Chow, Baby: Wednesday, January 16, 2003
A D V E R T I S E M E N T
A D V E R T I S E M E N T
Jubilee’s New Clothes

Once upon a time there lived a Chow, Baby, who thought so much of restaurants that it spent all of Fort Worth Weekly’s money in order to visit them; its only ambition was to be always well fed. This regent of an epicurean empire did not care about soldiers or falcon hunting, and the theater did not amuse it; the only thing, in fact, it thought anything of was to dine out. It had a meal for every hour of the day; and as one would say of a king, “He is meeting his cabinet,” so one could say of it, “Chow, Baby is pulling into the parking lot.”

One fine winter’s eve Chow, Baby gathered its honest old ministers and traveled far past civilization to the eastern edge of West Texas and the hamlet of Willow Park. ’Twas a merry entourage, as the destination was Jubilee Trailhouse, a phoenix risen from the ashes of the much-loved Jubilee Café on West 7th St., widely known as A Fort Worth Institution until a handsome prince bought the concern and turned it into 7th Street Café, and the Queen of Chicken-Fried Steak banished herself to Parker County.

The coachman skillfully navigated Exit 418 of the interstate known as 20, and soon there was much rejoicing as the gracious manservant Curtis brought plate after plate of hot food. But alas: Chow, Baby’s chicken-fried chicken breast ($7.95) tasted of old grease, and its green beans smelt of cabbage, and its mashed potatoes were cold. Yet the ministers emitted cries of glee with every bite: “Oh, yes, this is every bit as good as the old Jubilee!” “Yes, yes, just as tasty!” “Oh, Chow, Baby, you must try this delightful chicken-fried steak [$7.95],” said one, passing its plate, “as yummy as at the old Jubilee, whose chicken-fried could be cut with a fork.” Chow, Baby pared away an inch and a half of excess crust, bent its fork almost double on the rubbery meat inside, and with the help of a knife finally wrestled a piece away from the whole, but was not happy for the effort, and a bit uneasy besides, for it did not want its ministers to think that Chow, Baby had lost its taste.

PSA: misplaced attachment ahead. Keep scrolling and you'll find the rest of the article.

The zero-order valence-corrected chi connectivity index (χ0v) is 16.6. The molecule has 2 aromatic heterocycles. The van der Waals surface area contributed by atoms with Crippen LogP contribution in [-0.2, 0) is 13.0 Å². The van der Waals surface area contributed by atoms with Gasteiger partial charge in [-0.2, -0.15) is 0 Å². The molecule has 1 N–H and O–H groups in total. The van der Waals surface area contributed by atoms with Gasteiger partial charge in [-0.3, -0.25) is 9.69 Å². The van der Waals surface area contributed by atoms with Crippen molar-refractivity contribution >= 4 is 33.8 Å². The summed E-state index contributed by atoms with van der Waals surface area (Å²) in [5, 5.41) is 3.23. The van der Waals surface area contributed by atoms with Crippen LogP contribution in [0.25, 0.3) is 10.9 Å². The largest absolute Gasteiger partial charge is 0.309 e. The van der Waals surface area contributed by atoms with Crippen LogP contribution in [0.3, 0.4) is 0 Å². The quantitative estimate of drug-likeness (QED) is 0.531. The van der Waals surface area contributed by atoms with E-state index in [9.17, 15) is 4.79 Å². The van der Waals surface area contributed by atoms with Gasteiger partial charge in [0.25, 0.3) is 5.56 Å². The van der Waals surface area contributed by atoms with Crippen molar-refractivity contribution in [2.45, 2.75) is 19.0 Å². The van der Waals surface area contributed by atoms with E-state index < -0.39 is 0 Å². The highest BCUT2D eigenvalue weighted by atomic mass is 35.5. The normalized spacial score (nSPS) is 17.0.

As the courtiers raved over the flavors and urged tidbits upon one another, Chow, Baby pretended to nod contentedly, though it truly found Hawkeye’s Grilled Chicken Breast ($7.95) desiccated and flavorless and the bland pot roast ($8.95) shamefully lacking in vegetables. “What is this?” thought Chow, Baby. “I do not taste anything good at all. Am I stupid? Am I unfit to be Chow, Baby? Oh, this is too horrible!” Yet the ministers continued to chew with great dignity, as if they ate delicious food.

Finally Chow, Baby could bear the charade no longer, and spoke its mind: “This food sucks.” “Good heavens! Listen to the voice of Chow, Baby,” said a statesman, and one whispered to another what had been said. “No, it’s not very good at all,” cried the whole table at last, and all dropped their forks, and pushed aside their plates, and called for slices of Ms. Tilly’s Famous Pies, for banana cream and chunky apple and rich German chocolate ($2.50), which indeed were every bit as good as at the old Jubilee, and so Chow, Baby and its courtiers ate pie happily ever after. The end.

You can reach Chow, Baby at chowbaby@fwweekly.com.


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